(With files by Brendan Pawliw-MyPGNow)
BC’s already disrupted supply chain due to weather events and wildfires will have to overcome another hurdle.
As of Saturday, any cross-border truckers from the province who cannot prove they have been doubly vaxxed will have to quarantine when they return to Canada.
In addition, Non-Canadian truckers will be turned away if they cannot prove their vaccination status.
Dave Earle with the BC Trucking Association says the new rules from Ottawa will take a hefty percentage of drivers off the road.
“About 10 to 15% of drivers who are eligible to cross into the United States will likely no longer be able to as of this past Saturday, so that is about 800 to 1000 drivers in BC.”
“Anytime that you have a supply crunch when you are in a matter of static demand prices go up that is just how our economy works. If there is more demand than there is supply then those goods become more expensive and that is what we are very concerned about in terms of the ultimate impact.”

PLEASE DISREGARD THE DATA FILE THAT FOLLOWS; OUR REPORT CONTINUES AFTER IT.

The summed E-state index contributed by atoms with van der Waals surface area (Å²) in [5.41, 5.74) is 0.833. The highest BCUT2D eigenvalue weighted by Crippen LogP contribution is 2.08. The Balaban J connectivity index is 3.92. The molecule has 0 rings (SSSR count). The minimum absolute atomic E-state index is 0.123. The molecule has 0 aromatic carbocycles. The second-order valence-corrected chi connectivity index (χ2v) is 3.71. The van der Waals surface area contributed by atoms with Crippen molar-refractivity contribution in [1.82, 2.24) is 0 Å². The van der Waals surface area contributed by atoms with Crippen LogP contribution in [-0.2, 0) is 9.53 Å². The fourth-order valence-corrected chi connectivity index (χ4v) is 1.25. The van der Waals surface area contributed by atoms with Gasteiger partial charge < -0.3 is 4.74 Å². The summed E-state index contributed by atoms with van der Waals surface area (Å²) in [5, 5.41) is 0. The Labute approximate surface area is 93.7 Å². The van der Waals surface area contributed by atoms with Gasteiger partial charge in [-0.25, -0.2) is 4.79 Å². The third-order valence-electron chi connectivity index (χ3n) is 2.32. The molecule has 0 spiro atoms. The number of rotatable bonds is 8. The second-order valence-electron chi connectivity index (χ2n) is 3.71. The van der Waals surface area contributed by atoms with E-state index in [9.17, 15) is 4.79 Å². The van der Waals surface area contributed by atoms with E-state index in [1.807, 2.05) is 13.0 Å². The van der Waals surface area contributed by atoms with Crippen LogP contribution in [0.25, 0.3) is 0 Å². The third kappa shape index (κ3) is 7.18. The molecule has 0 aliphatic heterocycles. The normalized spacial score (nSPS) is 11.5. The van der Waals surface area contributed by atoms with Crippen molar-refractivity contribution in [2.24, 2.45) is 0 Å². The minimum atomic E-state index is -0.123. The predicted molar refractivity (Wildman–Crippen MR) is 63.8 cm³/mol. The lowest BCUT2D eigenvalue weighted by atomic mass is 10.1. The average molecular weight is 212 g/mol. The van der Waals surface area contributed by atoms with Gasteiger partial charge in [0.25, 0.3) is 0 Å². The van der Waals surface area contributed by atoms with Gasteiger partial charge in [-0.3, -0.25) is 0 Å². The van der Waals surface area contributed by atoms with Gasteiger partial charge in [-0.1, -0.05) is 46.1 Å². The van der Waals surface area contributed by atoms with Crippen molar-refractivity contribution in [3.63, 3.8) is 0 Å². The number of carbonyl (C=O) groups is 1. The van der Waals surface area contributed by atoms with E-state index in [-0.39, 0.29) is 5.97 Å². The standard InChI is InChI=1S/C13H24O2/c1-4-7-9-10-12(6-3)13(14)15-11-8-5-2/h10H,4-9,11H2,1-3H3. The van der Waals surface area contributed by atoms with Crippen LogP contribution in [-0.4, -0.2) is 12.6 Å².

Earle adds even with the re-opening of Highway 5 (Coquihalla Highway), the province’s supply chain is still in rough shape.
“As much route five has reopened to commercial traffic, our members are telling us it is taking about 40% longer to do that run than it did pre-disaster, which is absolutely remarkable.”
“But, what that means is capacity is reduced. It takes longer to do a given set of tasks, which means that capacity is reduced. Every time we turn around, our capacity is reduced and reduced, and reduced it is going to have an impact. What that is going to look like, we are going to pay attention to a lot of indicators to try and get a handle on that.”
When asked if the federal government is creating its problem by passing this mandate onto an industry that is already short drivers, to begin with, Earle is curious to see if Ottawa’s gamble of prolonging economic recovery to avoid more illness from COVID-19 will pay off.”
“What we have said to the government this time around is look, if you are going to do this, you are going to cause economic harm and the harm is going to be higher prices, constrictions to the supply chain, prolonged economic recovery and you are going to see a whole bunch of distortions in marketplaces that we can’t predict.”
“Now, the trade-off is we are going to prevent illness, at least, that is what we are hoping. But, we have said to the government, you need to be thoughtful and you need to be thinking about what does that look like and how much illness are we going to be preventing versus how much harm are we going to be creating,” added Earle.
The Canadian Trucking Alliance added the mandate could boost inflation as well as food insecurity with manufacturers laying off workers.